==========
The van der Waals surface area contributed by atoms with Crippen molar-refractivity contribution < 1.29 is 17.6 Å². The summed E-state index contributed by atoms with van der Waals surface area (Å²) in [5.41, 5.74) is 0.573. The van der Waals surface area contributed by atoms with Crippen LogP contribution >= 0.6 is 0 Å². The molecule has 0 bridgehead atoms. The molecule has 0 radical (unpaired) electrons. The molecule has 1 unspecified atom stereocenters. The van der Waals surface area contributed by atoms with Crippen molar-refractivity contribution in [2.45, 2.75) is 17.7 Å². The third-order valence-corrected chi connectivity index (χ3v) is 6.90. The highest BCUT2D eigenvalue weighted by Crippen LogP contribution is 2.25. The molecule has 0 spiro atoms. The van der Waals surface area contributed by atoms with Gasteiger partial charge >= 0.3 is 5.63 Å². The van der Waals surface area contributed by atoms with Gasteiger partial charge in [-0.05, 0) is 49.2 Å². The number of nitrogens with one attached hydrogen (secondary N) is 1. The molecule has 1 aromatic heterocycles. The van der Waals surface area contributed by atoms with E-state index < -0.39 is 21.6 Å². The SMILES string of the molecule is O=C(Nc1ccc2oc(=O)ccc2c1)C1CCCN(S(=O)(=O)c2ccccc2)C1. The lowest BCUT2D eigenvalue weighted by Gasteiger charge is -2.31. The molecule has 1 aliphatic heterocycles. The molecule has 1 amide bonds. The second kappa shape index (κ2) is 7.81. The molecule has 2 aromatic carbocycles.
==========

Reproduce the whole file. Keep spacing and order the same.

The van der Waals surface area contributed by atoms with Crippen molar-refractivity contribution < 1.29 is 17.6 Å². The summed E-state index contributed by atoms with van der Waals surface area (Å²) in [5.41, 5.74) is 0.573. The van der Waals surface area contributed by atoms with Crippen LogP contribution >= 0.6 is 0 Å². The molecule has 0 bridgehead atoms. The molecule has 0 radical (unpaired) electrons. The molecule has 1 unspecified atom stereocenters. The van der Waals surface area contributed by atoms with Crippen molar-refractivity contribution in [2.45, 2.75) is 17.7 Å². The third-order valence-corrected chi connectivity index (χ3v) is 6.90. The highest BCUT2D eigenvalue weighted by Crippen LogP contribution is 2.25. The molecule has 0 spiro atoms. The van der Waals surface area contributed by atoms with Gasteiger partial charge >= 0.3 is 5.63 Å². The van der Waals surface area contributed by atoms with Gasteiger partial charge in [-0.05, 0) is 49.2 Å². The number of nitrogens with one attached hydrogen (secondary N) is 1. The molecule has 1 aromatic heterocycles. The van der Waals surface area contributed by atoms with E-state index < -0.39 is 21.6 Å². The SMILES string of the molecule is O=C(Nc1ccc2oc(=O)ccc2c1)C1CCCN(S(=O)(=O)c2ccccc2)C1. The lowest BCUT2D eigenvalue weighted by Gasteiger charge is -2.31. The molecule has 1 aliphatic heterocycles. The molecule has 1 amide bonds. The second kappa shape index (κ2) is 7.81. The molecule has 2 aromatic carbocycles.